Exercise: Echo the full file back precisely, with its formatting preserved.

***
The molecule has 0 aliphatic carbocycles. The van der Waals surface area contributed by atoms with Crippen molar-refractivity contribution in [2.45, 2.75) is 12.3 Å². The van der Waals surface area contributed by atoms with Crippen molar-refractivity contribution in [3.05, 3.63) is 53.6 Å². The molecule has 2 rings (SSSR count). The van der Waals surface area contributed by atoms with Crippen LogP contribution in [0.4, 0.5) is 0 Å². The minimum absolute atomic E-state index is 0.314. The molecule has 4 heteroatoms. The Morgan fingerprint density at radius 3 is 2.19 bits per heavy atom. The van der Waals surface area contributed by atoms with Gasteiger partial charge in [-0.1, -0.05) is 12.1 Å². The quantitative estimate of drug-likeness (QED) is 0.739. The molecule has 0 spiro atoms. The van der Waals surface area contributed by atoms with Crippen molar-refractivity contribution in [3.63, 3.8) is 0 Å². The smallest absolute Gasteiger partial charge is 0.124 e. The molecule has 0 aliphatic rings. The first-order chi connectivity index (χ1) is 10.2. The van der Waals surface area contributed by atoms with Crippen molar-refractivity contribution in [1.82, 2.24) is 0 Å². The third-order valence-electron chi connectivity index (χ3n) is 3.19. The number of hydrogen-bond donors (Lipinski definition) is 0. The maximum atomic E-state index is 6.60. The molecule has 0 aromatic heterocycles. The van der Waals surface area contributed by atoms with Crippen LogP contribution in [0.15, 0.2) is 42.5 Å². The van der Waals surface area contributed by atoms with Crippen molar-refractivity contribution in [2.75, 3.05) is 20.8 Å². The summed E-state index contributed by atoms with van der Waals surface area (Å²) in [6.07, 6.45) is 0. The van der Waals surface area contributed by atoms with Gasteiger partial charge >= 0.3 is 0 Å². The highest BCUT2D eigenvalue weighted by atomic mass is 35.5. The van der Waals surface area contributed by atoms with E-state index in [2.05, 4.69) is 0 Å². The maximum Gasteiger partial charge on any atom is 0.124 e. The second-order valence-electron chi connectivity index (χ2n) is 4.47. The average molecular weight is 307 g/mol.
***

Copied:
The molecule has 0 aliphatic carbocycles. The van der Waals surface area contributed by atoms with Crippen molar-refractivity contribution in [2.45, 2.75) is 12.3 Å². The van der Waals surface area contributed by atoms with Crippen molar-refractivity contribution in [3.05, 3.63) is 53.6 Å². The molecule has 2 rings (SSSR count). The van der Waals surface area contributed by atoms with Crippen LogP contribution in [0.4, 0.5) is 0 Å². The minimum absolute atomic E-state index is 0.314. The molecule has 4 heteroatoms. The Morgan fingerprint density at radius 3 is 2.19 bits per heavy atom. The van der Waals surface area contributed by atoms with Gasteiger partial charge in [-0.1, -0.05) is 12.1 Å². The quantitative estimate of drug-likeness (QED) is 0.739. The molecule has 0 spiro atoms. The van der Waals surface area contributed by atoms with Crippen molar-refractivity contribution in [3.63, 3.8) is 0 Å². The smallest absolute Gasteiger partial charge is 0.124 e. The molecule has 0 aliphatic rings. The first-order chi connectivity index (χ1) is 10.2. The van der Waals surface area contributed by atoms with Crippen molar-refractivity contribution in [1.82, 2.24) is 0 Å². The third-order valence-electron chi connectivity index (χ3n) is 3.19. The number of hydrogen-bond donors (Lipinski definition) is 0. The maximum atomic E-state index is 6.60. The molecule has 0 aromatic heterocycles. The van der Waals surface area contributed by atoms with Crippen LogP contribution in [0.15, 0.2) is 42.5 Å². The van der Waals surface area contributed by atoms with Crippen molar-refractivity contribution in [2.75, 3.05) is 20.8 Å². The summed E-state index contributed by atoms with van der Waals surface area (Å²) in [6.07, 6.45) is 0. The van der Waals surface area contributed by atoms with Gasteiger partial charge >= 0.3 is 0 Å². The highest BCUT2D eigenvalue weighted by atomic mass is 35.5. The van der Waals surface area contributed by atoms with E-state index in [2.05, 4.69) is 0 Å². The maximum Gasteiger partial charge on any atom is 0.124 e. The second-order valence-electron chi connectivity index (χ2n) is 4.47. The average molecular weight is 307 g/mol.